We live in a world economy now.

I've had faster delivery and better follow up from some Chinese suppliers than I have from some fairly well known "American" companies. Particularly American companies importing the same product from China and only marking it up as their "value add". That's a hard statement for me to make as another Chinese company shut down my business by taking my product and selling it shelf ready for less than just my labor cost.

As to a warranty on LED emitters, my suggestion is to purchase some extras for spares. In my opinion - one is more likely to burn them up than get a bad one.

As for the drivers, unless you build your own (using parts from where?) guess where the purchased ones came from.

As Hoppy mentioned, we don't know the actual life of any of these bits, yet. I know I used to replace light bulbs in my receiver and my aunt's pinball machine every couple of years. Single LEDs and a resister ended that task.
I've got functional LEDs that are more than twenty years old.
 

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I assume "heatsink plaster" is just thermal epoxy.

However, they are giving you 10,000K white LEDs.

Please don't use only 10,000K white LEDs over your tank! It will likely look sickly, ghostly, and washed out.


A combo of 6500K and 10,000K would look great, probably, but they don't seem to have it as a possibility.



I don't think anyone can say how long Meanwell drivers last either. They haven't been in wide use long enough to know that. For all we now know they may be good for only a couple of years on average. And, the same is true for the current crop of LEDs.
I can't speak for the Meanwells (other than my first one has lasted 2 years just fine, the other 3 are just starting year #2).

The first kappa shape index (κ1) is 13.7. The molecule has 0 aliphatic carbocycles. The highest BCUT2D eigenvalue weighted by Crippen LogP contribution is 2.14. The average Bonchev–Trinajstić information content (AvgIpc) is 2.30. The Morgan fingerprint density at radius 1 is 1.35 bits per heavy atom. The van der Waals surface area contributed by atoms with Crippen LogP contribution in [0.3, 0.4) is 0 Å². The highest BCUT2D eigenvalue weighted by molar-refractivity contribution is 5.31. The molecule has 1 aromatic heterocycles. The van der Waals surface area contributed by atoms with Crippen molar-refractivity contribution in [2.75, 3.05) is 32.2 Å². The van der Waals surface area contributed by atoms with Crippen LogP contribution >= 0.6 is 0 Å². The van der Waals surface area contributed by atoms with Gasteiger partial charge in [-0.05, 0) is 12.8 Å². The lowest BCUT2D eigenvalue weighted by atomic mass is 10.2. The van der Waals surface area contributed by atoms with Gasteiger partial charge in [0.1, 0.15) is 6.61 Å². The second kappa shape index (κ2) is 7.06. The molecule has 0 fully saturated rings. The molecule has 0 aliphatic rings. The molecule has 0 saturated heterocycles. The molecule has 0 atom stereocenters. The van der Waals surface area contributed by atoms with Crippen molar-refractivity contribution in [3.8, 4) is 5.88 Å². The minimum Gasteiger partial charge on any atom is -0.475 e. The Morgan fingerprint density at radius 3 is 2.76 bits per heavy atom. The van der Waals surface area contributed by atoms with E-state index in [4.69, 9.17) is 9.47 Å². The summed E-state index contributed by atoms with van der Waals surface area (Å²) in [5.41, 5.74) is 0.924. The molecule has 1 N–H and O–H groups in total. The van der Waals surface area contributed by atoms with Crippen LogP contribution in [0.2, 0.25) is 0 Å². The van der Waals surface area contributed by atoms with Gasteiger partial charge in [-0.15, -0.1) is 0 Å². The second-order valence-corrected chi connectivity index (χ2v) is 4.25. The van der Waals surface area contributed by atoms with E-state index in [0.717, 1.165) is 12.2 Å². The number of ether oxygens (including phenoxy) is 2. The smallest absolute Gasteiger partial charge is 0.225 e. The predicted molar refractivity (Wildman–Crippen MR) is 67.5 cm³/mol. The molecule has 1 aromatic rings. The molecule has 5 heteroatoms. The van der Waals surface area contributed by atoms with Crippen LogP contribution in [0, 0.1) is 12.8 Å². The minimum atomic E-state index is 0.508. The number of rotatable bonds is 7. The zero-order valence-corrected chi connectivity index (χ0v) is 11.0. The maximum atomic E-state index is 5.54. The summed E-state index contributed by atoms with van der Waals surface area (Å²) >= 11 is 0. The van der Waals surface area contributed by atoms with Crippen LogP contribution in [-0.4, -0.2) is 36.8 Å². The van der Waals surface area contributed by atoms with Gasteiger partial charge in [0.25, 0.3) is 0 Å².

But the Inventronics/Thomas Research Drivers are said (by the mfr) to last around 450,000 hours (literally 10X the life of the average LED.... so, basically, a century based on our usage!).


If you want to know more on that, Nanotuners.com could explain it better, I'm just repeating what they told me since they carry the TR/Inventronics brand.
 

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I assume "heatsink plaster" is just thermal epoxy.

However, they are giving you 10,000K white LEDs.

Please don't use only 10,000K white LEDs over your tank! It will likely look sickly, ghostly, and washed out.


A combo of 6500K and 10,000K would look great, probably, but they don't seem to have it as a possibility.





I can't speak for the Meanwells (other than my first one has lasted 2 years just fine, the other 3 are just starting year #2).

But the Inventronics/Thomas Research Drivers are said (by the mfr) to last around 450,000 hours (literally 10X the life of the average LED.... so, basically, a century based on our usage!).


If you want to know more on that, Nanotuners.com could explain it better, I'm just repeating what they told me since they carry the TR/Inventronics brand.